HoloFood highlighted at COP26

Rob Finn, HoloFood partner and team leader of the microbiome informatics group at EMBL-EBI is present at COP26 in Glasgow, as part of the EMBL delegation on the many uses of molecular biology and how they can be used for these global challenges. There HoloFood was highlighted as an example of an ambitious project about how the life sciences can tackle climate change and enable the Green Recovery.

The global challenges we face today can feel overwhelming: from global warming, to the rapid loss of diversity and increasing pollution of the environment, these are urgent challenges the world needs to respond to immediately.

The life sciences hold an enormous responsibility to rise to these challenges. Recent technological advancements and open science policies now allows for researchers to move beyond curiosity at the lab bench and explore questions previously deemed unattainable or too expensive.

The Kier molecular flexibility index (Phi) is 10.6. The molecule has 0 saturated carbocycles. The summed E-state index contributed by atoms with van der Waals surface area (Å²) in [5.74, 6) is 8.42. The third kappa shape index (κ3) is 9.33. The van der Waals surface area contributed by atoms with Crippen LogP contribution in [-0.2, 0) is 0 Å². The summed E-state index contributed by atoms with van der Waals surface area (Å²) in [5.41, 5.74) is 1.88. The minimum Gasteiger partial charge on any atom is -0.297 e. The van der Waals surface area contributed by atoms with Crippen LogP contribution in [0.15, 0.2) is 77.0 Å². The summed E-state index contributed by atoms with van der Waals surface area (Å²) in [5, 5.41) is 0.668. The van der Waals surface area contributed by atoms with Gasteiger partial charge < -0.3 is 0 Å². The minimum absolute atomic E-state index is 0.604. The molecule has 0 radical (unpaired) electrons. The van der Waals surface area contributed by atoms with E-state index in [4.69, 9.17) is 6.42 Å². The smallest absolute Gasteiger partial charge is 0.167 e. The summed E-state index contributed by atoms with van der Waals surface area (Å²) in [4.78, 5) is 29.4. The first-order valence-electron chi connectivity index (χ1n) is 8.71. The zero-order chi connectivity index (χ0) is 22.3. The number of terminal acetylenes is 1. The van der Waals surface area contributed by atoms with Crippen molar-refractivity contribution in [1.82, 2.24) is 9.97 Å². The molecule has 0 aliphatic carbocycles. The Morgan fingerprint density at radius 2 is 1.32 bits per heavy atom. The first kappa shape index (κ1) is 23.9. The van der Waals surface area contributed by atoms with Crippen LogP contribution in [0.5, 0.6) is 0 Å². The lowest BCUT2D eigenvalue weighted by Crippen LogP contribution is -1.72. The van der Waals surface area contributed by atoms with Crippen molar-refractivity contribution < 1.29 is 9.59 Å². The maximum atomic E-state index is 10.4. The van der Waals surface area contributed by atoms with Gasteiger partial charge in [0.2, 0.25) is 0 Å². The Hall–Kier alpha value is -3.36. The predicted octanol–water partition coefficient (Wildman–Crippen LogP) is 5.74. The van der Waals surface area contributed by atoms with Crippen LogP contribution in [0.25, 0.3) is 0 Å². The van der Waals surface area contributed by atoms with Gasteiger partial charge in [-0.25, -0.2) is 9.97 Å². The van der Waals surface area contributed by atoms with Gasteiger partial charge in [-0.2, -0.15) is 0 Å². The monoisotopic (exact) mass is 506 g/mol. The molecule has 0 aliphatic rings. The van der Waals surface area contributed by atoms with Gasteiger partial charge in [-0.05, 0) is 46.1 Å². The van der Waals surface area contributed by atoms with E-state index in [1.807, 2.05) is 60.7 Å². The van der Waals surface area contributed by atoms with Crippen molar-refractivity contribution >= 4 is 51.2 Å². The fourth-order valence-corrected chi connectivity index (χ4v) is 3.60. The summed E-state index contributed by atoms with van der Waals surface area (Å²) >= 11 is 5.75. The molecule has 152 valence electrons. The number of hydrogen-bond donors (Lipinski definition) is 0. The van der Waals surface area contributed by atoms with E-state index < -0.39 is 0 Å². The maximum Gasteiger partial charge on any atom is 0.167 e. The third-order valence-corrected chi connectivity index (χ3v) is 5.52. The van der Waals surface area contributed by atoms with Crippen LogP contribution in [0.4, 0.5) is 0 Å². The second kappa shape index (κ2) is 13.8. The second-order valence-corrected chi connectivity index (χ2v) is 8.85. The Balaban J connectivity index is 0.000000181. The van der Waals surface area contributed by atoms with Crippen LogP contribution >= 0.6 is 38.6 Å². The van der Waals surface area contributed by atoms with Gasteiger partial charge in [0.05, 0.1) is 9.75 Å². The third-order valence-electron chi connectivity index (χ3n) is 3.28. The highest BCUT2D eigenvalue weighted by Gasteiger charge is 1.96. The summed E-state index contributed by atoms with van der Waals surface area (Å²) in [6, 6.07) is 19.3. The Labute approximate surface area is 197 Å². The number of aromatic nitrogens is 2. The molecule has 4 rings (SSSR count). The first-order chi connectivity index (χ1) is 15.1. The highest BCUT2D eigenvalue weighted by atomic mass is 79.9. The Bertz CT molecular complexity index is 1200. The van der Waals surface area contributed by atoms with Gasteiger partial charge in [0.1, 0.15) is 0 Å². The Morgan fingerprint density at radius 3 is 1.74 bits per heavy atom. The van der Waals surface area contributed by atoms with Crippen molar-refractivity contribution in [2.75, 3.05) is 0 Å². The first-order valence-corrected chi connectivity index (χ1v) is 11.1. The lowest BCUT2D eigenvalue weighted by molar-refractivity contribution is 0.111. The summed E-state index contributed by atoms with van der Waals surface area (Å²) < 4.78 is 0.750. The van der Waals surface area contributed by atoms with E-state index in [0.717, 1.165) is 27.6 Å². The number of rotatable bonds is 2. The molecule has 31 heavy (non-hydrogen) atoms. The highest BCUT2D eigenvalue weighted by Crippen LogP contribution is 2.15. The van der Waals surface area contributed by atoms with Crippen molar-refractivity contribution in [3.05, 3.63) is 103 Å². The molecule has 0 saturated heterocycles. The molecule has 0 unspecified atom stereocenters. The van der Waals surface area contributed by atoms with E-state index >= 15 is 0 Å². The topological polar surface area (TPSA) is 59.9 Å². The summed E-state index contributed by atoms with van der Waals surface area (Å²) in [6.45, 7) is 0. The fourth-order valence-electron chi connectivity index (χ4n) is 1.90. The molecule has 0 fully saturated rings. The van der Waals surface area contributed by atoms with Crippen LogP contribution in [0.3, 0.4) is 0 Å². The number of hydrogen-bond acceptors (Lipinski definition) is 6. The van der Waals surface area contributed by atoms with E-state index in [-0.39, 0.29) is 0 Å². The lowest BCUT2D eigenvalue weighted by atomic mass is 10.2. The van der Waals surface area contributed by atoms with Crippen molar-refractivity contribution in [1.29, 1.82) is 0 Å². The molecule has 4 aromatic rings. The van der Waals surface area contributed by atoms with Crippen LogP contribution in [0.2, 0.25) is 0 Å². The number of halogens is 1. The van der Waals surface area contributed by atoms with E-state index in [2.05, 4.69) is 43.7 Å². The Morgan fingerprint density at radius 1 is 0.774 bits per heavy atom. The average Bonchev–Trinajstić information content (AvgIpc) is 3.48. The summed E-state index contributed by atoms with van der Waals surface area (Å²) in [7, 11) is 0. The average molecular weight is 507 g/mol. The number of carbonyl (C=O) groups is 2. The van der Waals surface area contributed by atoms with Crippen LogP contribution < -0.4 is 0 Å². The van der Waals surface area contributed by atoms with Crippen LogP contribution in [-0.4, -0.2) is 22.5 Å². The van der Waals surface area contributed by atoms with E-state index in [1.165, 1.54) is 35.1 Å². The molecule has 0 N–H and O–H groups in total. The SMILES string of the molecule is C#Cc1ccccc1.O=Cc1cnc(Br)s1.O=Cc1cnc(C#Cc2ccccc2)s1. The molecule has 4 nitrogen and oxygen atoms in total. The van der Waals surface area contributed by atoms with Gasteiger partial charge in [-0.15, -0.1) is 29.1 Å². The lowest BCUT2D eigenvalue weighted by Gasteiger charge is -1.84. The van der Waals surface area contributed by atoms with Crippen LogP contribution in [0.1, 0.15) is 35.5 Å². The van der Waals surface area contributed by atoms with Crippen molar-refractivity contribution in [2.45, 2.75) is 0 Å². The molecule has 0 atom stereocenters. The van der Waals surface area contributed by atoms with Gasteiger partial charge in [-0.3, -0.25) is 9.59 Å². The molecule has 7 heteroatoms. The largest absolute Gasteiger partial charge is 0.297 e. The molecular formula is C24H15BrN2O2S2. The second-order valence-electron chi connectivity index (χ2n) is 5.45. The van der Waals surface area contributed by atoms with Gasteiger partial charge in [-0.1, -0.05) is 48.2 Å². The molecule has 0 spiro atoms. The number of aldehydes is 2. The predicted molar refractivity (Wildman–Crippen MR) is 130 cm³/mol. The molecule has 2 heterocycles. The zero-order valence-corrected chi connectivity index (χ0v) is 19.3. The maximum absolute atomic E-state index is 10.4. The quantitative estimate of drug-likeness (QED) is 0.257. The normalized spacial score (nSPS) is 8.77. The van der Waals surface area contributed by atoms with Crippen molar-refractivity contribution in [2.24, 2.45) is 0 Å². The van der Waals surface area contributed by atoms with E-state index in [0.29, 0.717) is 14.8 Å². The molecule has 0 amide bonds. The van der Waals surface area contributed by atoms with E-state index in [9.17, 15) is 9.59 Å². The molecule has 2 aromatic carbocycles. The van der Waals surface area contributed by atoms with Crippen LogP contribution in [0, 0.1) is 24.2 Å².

Undoubtedly, to ensure the future and wellbeing of our current population we need to find better and more sustainable ways to produce necessary food sources. 

Image: Rob Finn in the main plenary room at COP26

At HoloFood we propose that one way of doing this is to examine the food chain through a new lens, hologenomics, where the host animal and all its associated microorganisms is considered as a single and intertwined entity. Through this lens, something that can appear as trivial - like the slight adjustment of salmon diets in aquaculture - can have a massive and positive environmental impact.
Fine-tuning even small elements of the food production system can decrease waste and ensure healthier and more sustainable feed solutions, either by reducing the need for antibiotics or opting for environmentally friendlier additives to the feed.

Thus, by better understanding how to tailor feed to embrace both the animal's genetic makeup and its microbiome as one unit allows for researchers and industry together to improve food production, decrease waste and encourage better and more sustainable feeding practices. 

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This project has received funding from the European Unionʼs Horizon 2020 research and innovation programme under grant agreement No 817729.